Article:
“Footpath closed due to dangerous bridge”
What better way to entice the intrepid explorer and his canine companion. First to navigate a barren and oddly hilled field. Myrtle was certainly taken by it, darting here and there with great enthusiasm. My eyes were fixed on the dark woods at the edge of the field. As we approached I could see no obvious way in — the footpath must have been closed and unused for some time. I turned to look along the line of dark brambles and trees, then turned back to see if Myrtle had any ideas. Yet there was no dog by my side. No sign of her and no sound of paws splashing through mud or the jingle of the tag on her collar. Just complete quiet. I called her name and whistled. Only seconds had passed but there was no response, only stillness and the faint cawing of crows on the blustery wind.
This was unusual behaviour.
I called again into the woods to no avail. The trees offered no way in so, wary but with the excitement of a hunt ahead of me, I ran to the brow of the field for a better view. Still no sign of her. The sky was thick with darkening cloud, the wind blew across my face. Dusk was approaching. I returned to the wood line. Now a small pathway in was clear although I had not seen it before. I ducked and squeezed in between the brambles to find a dark interior sloping steeply downhill. And much mud. This woodland had seen few human visitors. I feel that we found each other’s presence curious and disorientating. I traversed a part of the wood calling occasionally, listening intently but still no sound or sight of her, my sacred teacher. So I returned to the field hill-top in hope of finding her waiting for me there.
Even a serious situation can be fun and exciting as long as options and avenues remain open. It is when there is no where left to turn that prospects become daunting. The weight of the situation became real in me: a mysteriously lost friend in an unfamiliar, expansive woodland, many miles from home with darkness swiftly approaching. Thoughts of Myrtle, cold, hungry and alone, far from the comforts and safety of home. Running through the darkness, eventually curling up, exhausted, in fallen leaves.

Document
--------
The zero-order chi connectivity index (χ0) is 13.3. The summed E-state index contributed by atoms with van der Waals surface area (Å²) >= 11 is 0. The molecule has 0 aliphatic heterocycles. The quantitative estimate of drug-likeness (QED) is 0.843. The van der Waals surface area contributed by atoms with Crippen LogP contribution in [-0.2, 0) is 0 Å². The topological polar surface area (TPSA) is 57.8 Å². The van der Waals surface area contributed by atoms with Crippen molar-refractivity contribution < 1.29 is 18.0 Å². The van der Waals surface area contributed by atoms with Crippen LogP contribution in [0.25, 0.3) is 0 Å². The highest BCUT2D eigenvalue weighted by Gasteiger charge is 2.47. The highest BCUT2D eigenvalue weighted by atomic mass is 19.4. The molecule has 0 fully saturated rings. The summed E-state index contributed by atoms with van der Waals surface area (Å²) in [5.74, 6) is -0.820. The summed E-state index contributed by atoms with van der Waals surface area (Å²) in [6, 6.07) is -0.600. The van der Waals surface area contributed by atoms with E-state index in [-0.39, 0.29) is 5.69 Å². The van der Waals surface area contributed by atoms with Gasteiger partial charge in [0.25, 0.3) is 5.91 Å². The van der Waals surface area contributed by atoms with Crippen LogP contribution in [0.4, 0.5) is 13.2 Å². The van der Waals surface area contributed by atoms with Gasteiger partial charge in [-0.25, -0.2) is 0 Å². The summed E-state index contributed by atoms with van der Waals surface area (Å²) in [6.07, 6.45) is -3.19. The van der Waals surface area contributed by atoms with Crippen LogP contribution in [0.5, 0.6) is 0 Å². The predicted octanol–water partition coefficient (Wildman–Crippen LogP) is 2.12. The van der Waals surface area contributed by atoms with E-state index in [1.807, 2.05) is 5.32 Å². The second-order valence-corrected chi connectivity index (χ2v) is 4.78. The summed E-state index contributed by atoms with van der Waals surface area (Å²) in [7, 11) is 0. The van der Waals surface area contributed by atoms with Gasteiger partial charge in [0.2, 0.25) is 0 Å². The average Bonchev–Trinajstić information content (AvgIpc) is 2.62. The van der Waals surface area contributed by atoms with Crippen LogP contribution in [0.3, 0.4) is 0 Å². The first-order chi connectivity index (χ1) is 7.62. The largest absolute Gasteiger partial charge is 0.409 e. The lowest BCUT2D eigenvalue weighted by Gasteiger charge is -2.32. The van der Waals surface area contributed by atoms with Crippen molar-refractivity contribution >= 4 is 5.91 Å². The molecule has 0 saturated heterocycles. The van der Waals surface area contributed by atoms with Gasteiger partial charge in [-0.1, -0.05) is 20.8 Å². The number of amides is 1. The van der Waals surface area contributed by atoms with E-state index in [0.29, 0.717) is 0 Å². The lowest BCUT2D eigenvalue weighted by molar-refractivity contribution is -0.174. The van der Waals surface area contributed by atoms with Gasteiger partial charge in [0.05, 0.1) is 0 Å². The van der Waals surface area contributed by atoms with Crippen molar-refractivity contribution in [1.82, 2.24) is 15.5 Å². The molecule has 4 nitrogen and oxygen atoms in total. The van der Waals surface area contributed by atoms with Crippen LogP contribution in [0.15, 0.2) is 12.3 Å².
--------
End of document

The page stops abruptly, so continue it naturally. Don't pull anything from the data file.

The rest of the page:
Myrtle had never been lost before. It had been a long time now.
How foolish I had been to come here at dusk, a most powerful time for mischief.
My physical efforts had failed and any hope of seeing at all would soon be gone. I needed help. I let go of my panic and fear and called out to the wilds. I asked to find Myrtle safe and swiftly. Then I stood silent and alert to any faint sign or heartfelt instinct. I remember looking out into a grey and unwelcoming sky, just waiting.
Then it came, far from faint, a sign loud and clear. From the trees on the horizon line, a great buzzard alighted, crying out, her long wings beating and curling as she rose. She flew to the right a little way then circled and cried out twice more before moving on. I was in awe and lifted by this miraculous sign, if it was indeed a sign. The excitement gave me hope but I must confess to some disbelieving. I dashed back into the woods heading for the buzzard’s mark. I found myself at the top of a steep and muddy slope. And there, at the bottom, she was standing, panting and wild. The relief and enchantment swept over me. I called to her. She looked up, somewhat confused. Then she came galloping up to me all covered in mud. We knew not to stay. I gave thanks to the wilds for such graceful help and we ran back to safety.
Once out of the woods, I could see that what I had thought to be a mud-splattered face was actually a blood-splattered face. Many scratches were upon her.
What happened to you in that most mischievous wood Myrtle?
Did the goblins take you away my love?